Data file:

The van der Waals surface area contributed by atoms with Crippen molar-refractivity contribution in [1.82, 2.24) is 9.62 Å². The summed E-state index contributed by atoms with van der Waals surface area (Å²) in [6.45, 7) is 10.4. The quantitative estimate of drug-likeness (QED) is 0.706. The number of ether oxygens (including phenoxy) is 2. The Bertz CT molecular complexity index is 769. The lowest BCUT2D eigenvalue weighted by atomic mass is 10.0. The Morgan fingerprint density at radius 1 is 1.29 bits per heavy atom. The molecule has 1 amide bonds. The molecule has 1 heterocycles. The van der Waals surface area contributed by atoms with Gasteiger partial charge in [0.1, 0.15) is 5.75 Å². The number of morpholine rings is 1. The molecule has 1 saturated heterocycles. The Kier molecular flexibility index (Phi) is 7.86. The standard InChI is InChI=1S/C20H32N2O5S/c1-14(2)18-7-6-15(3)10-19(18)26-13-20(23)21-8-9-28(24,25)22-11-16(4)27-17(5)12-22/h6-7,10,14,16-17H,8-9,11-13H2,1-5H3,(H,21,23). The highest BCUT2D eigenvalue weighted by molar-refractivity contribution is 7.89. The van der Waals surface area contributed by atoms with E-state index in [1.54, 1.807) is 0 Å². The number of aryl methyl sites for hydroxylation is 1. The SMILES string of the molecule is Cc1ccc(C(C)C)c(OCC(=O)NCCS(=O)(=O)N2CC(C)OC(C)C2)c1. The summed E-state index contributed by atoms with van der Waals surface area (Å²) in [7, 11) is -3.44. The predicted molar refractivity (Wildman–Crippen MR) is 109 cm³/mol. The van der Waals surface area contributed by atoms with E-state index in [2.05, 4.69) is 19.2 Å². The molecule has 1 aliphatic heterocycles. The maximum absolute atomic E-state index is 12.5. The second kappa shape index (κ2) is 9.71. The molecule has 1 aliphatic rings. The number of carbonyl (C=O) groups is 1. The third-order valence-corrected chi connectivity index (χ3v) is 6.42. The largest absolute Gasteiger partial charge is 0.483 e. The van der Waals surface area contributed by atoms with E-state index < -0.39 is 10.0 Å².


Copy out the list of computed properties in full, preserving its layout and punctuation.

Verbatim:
The van der Waals surface area contributed by atoms with Crippen molar-refractivity contribution in [1.82, 2.24) is 9.62 Å². The summed E-state index contributed by atoms with van der Waals surface area (Å²) in [6.45, 7) is 10.4. The quantitative estimate of drug-likeness (QED) is 0.706. The number of ether oxygens (including phenoxy) is 2. The Bertz CT molecular complexity index is 769. The lowest BCUT2D eigenvalue weighted by atomic mass is 10.0. The Morgan fingerprint density at radius 1 is 1.29 bits per heavy atom. The molecule has 1 amide bonds. The molecule has 1 heterocycles. The van der Waals surface area contributed by atoms with Gasteiger partial charge in [0.1, 0.15) is 5.75 Å². The number of morpholine rings is 1. The molecule has 1 saturated heterocycles. The Kier molecular flexibility index (Phi) is 7.86. The standard InChI is InChI=1S/C20H32N2O5S/c1-14(2)18-7-6-15(3)10-19(18)26-13-20(23)21-8-9-28(24,25)22-11-16(4)27-17(5)12-22/h6-7,10,14,16-17H,8-9,11-13H2,1-5H3,(H,21,23). The highest BCUT2D eigenvalue weighted by molar-refractivity contribution is 7.89. The van der Waals surface area contributed by atoms with E-state index in [1.54, 1.807) is 0 Å². The number of aryl methyl sites for hydroxylation is 1. The SMILES string of the molecule is Cc1ccc(C(C)C)c(OCC(=O)NCCS(=O)(=O)N2CC(C)OC(C)C2)c1. The summed E-state index contributed by atoms with van der Waals surface area (Å²) in [7, 11) is -3.44. The predicted molar refractivity (Wildman–Crippen MR) is 109 cm³/mol. The van der Waals surface area contributed by atoms with E-state index in [2.05, 4.69) is 19.2 Å². The molecule has 1 aliphatic heterocycles. The maximum absolute atomic E-state index is 12.5. The second kappa shape index (κ2) is 9.71. The molecule has 1 aliphatic rings. The number of carbonyl (C=O) groups is 1. The third-order valence-corrected chi connectivity index (χ3v) is 6.42. The largest absolute Gasteiger partial charge is 0.483 e. The van der Waals surface area contributed by atoms with E-state index < -0.39 is 10.0 Å².